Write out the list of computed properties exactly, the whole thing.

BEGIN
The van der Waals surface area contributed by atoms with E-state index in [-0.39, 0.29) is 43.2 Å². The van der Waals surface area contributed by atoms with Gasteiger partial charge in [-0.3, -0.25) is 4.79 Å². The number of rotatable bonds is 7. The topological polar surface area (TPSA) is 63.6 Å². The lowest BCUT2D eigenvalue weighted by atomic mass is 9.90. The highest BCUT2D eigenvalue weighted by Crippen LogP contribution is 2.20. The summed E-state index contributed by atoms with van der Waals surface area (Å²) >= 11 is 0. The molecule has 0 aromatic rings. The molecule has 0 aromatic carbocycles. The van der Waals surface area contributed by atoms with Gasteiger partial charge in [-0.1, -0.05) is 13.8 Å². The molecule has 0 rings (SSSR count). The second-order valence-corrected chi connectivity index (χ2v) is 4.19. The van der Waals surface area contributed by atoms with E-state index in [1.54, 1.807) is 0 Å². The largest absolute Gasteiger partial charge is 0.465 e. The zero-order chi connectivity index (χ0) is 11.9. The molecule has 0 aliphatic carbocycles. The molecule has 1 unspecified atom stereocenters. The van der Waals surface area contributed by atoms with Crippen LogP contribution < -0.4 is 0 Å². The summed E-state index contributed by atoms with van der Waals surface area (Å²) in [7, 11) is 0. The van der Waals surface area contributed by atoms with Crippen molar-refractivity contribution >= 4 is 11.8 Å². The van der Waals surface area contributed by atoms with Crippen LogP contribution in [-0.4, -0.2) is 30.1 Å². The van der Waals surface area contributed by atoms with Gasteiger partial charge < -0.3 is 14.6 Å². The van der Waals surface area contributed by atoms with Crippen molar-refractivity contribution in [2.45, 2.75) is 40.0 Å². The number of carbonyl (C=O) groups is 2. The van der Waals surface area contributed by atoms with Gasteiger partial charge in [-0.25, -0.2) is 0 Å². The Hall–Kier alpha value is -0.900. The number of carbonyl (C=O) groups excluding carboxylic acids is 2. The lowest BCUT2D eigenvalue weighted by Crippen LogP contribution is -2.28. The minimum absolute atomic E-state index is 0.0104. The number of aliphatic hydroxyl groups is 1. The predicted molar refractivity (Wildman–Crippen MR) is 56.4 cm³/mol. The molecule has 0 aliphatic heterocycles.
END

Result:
The van der Waals surface area contributed by atoms with E-state index in [-0.39, 0.29) is 43.2 Å². The van der Waals surface area contributed by atoms with Gasteiger partial charge in [-0.3, -0.25) is 4.79 Å². The number of rotatable bonds is 7. The topological polar surface area (TPSA) is 63.6 Å². The lowest BCUT2D eigenvalue weighted by atomic mass is 9.90. The highest BCUT2D eigenvalue weighted by Crippen LogP contribution is 2.20. The summed E-state index contributed by atoms with van der Waals surface area (Å²) >= 11 is 0. The molecule has 0 aromatic rings. The molecule has 0 aromatic carbocycles. The van der Waals surface area contributed by atoms with Gasteiger partial charge in [-0.1, -0.05) is 13.8 Å². The molecule has 0 rings (SSSR count). The second-order valence-corrected chi connectivity index (χ2v) is 4.19. The van der Waals surface area contributed by atoms with E-state index in [1.54, 1.807) is 0 Å². The largest absolute Gasteiger partial charge is 0.465 e. The zero-order chi connectivity index (χ0) is 11.9. The molecule has 0 aliphatic carbocycles. The molecule has 1 unspecified atom stereocenters. The van der Waals surface area contributed by atoms with Crippen LogP contribution < -0.4 is 0 Å². The summed E-state index contributed by atoms with van der Waals surface area (Å²) in [7, 11) is 0. The van der Waals surface area contributed by atoms with Crippen molar-refractivity contribution >= 4 is 11.8 Å². The van der Waals surface area contributed by atoms with Crippen LogP contribution in [-0.4, -0.2) is 30.1 Å². The van der Waals surface area contributed by atoms with Gasteiger partial charge < -0.3 is 14.6 Å². The van der Waals surface area contributed by atoms with Crippen molar-refractivity contribution in [2.45, 2.75) is 40.0 Å². The number of carbonyl (C=O) groups is 2. The van der Waals surface area contributed by atoms with Gasteiger partial charge in [-0.25, -0.2) is 0 Å². The Hall–Kier alpha value is -0.900. The number of carbonyl (C=O) groups excluding carboxylic acids is 2. The lowest BCUT2D eigenvalue weighted by Crippen LogP contribution is -2.28. The minimum absolute atomic E-state index is 0.0104. The number of aliphatic hydroxyl groups is 1. The predicted molar refractivity (Wildman–Crippen MR) is 56.4 cm³/mol. The molecule has 0 aliphatic heterocycles.